As computers have become more accessible, the option to pursue online and adult education is now more convenient than ever before.

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Character — and manners — count PARENTS NEED TO TEACH KIDS THAT A LITTLE RESPECT GOES A LONG WAY BY REBECCA KUZINS Remember to say “please” and “thank you.” Don’t interrupt others’ conversations. Cover your mouth when you cough: These are some of the basic principles of good manners that Pasadena public and private schools are teaching their students, although some teachers are more likely to call these lessons “socialization skills” or “character training” than “etiquette instruction.” In the Pasadena Unified School District, socialization begins in kindergarten, when youngsters learn how to get along with other children. “When children are at home, they’re the center of the universe,” said Kathy Onoye, the district’s director of elementary education. “At school, they have to learn how to share, take turns and resolve conflict.” The district’s elementary schools, Onoye added, are teaching character principles, such as responsibility, caring and fairness. “We want to make sure our students are good citizens.” “Teaching students how to manage their behavior and treat one another is part of the teachers’ responsibility,” said Marisa R. Sarian, principal of the McKinley School, where 1,230 kindergarten through eighth-grade students attend classes. “How to motivate students and make them more successful goes hand in hand with teaching them behavior.” Sarian and McKinley’s teachers instruct children to observe the Six Pillars of Character: trustworthiness, citizenship, respect, responsibility, fairness and caring. Teachers and other school employees can fill out a Tiger Ticket, a form on which they nominate a child who demonstrates one or more of the pillars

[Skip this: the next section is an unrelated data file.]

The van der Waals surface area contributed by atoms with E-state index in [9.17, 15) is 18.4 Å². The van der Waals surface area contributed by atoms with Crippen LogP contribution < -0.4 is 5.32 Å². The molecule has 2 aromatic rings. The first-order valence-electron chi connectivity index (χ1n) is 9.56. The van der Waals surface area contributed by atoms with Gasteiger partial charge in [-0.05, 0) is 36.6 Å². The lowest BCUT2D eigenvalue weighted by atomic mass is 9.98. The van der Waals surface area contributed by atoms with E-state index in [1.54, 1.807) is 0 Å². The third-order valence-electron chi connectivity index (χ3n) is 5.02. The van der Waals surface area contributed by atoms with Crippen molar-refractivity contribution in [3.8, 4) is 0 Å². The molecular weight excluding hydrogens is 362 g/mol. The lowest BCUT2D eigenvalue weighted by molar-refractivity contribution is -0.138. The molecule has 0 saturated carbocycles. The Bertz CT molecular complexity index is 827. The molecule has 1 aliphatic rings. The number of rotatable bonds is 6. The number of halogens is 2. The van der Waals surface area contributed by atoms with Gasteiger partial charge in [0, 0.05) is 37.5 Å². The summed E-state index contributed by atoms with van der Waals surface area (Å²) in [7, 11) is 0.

“Parents should be the primary source of etiquette teaching,” ~Lizzie Post to receive a prize. Each week, Sarian awards a prize to one child in each class, announcing the winners on the school’s public address system. Blair Manzke, a teacher at the private Pasadena Waldorf School, has developed her own method for teaching students etiquette. At Waldorf, instructors teach a class of students from first- through eighth-grades; Manzke began teaching a class of firstgraders in 2003. She had previously lived in England, where 26 • P A S A D E N A W E E K L Y E D U C A T I O N G U I D E 2 0 1 2